So then the Champions League permutations at the end of the season will be LIVERPOOL - MANCHESTER UNITED - WOLVES - and then one of Leicester, Chelsea or Spurs - and Spurs are the total outside shot for that 5th Place (thanks to the Man City ban).
Thinking back to when Jurgen Klopp had left Borussia Dortmund, how fortunate Liverpool were that they were the main team who jumped on his appointment. Here is the interesting thing? What would have happened if Daniel Levy had jumped into that race and signed up when he had the chance?
I don't think Klopp would have been given the resources to build what he built at Liverpool. He certainly would not have been inclined to pay the Virgil van Dijk transfer price and maybe even not be able to buy Alisson Becker.
Levy would most probably have broken down negotiations, whereas Liverpool paid that then world record fee for a defender, which was unthinkable as a valuation of any center back at the time. That van Dijk was voted best player by UEFA - beating the usual suspects of Messi and Ronaldo to the award, says everything about having one's feet on the ground.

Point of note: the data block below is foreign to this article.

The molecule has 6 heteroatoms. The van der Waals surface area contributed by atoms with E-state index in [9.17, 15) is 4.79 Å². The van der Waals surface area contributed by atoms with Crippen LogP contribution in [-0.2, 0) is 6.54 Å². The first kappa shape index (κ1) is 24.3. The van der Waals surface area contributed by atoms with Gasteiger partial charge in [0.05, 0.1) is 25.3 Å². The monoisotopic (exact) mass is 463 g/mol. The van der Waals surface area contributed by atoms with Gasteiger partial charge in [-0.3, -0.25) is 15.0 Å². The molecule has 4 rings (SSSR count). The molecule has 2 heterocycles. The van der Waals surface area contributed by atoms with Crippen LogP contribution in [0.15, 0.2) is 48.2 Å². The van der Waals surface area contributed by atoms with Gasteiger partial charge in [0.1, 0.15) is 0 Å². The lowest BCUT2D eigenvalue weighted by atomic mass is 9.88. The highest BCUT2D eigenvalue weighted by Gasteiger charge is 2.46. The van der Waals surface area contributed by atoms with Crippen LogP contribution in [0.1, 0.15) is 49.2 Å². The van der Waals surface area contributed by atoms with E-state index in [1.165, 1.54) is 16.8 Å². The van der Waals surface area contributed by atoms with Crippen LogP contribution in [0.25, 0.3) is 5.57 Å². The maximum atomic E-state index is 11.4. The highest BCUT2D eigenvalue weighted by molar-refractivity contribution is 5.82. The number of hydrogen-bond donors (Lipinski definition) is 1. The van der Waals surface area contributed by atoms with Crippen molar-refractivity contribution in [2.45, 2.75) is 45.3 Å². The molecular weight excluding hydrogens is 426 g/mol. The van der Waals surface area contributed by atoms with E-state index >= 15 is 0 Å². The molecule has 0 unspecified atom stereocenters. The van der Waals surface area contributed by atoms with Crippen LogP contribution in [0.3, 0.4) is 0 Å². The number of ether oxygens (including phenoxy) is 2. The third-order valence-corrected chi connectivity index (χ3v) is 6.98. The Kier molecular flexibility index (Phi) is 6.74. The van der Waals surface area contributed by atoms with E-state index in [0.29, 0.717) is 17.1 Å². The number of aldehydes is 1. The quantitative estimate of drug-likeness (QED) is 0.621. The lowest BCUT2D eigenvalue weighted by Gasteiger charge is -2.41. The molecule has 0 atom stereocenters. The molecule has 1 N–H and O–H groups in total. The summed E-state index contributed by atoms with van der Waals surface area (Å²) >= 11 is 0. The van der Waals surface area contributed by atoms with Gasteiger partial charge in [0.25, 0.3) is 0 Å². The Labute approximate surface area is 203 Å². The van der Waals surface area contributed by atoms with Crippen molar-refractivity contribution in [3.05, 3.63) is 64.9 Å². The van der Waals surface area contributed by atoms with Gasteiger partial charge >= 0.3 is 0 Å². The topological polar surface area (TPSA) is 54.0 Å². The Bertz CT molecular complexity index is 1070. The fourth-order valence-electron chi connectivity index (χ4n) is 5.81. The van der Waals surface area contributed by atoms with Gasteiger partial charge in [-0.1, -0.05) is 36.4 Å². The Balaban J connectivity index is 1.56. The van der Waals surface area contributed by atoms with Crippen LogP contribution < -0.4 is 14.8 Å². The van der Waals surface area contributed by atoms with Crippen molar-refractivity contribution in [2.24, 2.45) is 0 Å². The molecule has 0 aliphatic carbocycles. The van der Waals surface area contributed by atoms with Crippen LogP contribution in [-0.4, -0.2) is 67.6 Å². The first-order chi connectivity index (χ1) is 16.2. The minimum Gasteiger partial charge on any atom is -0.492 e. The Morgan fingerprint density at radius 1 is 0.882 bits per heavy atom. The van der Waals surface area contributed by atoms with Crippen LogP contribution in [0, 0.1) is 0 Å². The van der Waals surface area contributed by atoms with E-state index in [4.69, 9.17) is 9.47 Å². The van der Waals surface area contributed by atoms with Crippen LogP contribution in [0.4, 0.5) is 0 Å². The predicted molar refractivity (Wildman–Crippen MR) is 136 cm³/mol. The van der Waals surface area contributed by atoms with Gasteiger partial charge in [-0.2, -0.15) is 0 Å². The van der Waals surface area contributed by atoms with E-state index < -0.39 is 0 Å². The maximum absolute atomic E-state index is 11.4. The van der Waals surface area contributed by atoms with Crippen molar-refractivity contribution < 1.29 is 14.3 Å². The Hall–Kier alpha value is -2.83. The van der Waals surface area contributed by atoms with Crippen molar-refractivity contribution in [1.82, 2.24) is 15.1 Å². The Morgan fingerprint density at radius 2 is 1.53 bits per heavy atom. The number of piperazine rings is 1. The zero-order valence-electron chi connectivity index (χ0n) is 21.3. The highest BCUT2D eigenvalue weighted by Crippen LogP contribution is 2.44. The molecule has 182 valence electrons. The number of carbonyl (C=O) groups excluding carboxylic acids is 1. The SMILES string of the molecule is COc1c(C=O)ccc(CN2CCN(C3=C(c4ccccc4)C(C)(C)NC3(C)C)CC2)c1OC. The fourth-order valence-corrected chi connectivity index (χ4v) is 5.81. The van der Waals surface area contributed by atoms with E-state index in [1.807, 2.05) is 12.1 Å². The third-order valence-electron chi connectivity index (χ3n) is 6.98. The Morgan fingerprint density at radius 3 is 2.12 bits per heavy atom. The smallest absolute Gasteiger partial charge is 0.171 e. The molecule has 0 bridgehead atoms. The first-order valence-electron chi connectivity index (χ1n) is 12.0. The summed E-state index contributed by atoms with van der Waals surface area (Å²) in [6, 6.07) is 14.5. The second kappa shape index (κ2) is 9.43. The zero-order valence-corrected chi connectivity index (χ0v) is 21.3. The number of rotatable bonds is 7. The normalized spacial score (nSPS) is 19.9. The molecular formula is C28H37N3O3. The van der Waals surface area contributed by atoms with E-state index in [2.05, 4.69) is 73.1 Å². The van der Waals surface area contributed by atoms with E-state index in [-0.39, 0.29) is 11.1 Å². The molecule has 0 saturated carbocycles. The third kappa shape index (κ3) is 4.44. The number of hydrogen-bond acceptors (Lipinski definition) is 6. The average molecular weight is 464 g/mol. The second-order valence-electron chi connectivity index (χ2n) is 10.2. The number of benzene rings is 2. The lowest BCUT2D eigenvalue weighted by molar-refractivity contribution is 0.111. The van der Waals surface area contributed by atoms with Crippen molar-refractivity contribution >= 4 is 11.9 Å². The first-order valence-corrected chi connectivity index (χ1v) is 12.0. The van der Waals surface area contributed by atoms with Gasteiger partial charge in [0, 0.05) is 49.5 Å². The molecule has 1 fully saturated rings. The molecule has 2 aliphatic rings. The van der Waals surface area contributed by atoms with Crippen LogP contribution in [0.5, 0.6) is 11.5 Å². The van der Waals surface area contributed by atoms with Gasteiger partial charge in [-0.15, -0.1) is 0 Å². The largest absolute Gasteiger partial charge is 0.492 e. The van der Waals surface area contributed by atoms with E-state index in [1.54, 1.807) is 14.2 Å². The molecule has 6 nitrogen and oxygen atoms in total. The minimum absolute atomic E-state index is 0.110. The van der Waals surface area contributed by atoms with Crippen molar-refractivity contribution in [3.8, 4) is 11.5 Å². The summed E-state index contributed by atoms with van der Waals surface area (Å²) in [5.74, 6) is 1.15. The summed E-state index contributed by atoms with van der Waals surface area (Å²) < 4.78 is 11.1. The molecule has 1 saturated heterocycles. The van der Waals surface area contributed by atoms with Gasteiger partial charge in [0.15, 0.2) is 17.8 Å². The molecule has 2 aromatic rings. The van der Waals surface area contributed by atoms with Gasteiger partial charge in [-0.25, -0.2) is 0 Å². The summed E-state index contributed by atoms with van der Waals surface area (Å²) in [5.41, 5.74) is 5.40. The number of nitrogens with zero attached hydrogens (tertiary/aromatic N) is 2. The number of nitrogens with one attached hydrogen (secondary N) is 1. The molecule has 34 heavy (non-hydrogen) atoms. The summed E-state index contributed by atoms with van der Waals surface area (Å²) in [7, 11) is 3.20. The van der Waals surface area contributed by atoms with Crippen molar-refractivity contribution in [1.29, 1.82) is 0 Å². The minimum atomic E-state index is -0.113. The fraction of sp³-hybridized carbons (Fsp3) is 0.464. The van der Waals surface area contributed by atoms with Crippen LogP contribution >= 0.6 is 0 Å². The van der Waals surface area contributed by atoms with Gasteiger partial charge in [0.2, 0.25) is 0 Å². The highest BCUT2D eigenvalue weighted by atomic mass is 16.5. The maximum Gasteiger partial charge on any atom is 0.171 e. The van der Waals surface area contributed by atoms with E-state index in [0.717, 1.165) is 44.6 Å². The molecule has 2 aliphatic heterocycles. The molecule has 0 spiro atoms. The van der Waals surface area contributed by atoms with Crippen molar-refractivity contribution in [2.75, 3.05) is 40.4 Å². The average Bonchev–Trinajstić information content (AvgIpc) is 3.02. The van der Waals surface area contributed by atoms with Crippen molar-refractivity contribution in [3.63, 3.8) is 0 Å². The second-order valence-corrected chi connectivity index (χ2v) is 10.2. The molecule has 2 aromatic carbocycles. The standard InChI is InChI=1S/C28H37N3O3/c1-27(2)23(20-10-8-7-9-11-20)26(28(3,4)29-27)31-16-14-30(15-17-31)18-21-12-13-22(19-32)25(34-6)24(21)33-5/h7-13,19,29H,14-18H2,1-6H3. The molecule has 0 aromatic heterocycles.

Now that was a fantastic deal for Liverpool. When everyone including Levy thought they paid too much. What price is van Dijk now? What price would we put on this Liverpool team for what Dijk enabled them to do?
The feat of feet is playing this ground game well, strategically and to create legacy and memories for generations to come. The feat of football is what this means to a city, or in the case of Manchester City, to a state. An expensive stadium that due to Covid-19 cannot be filled with fans is a really expensive stadium. What did Liverpool buy with their money that Tottenham did not? Let's think about how much Liverpool and Klopp have kept their feet firmly on the ground.
As a Spurs supporter the hope is that Leicester and Chelsea both lose their footing, but that seems difficult to imagine, because both have excellent football philosophies and programs - but if there is chink in the armor, that is Spurs best hope of making up the difference and find their way to what now looks like an unlikely Champions League qualifying position.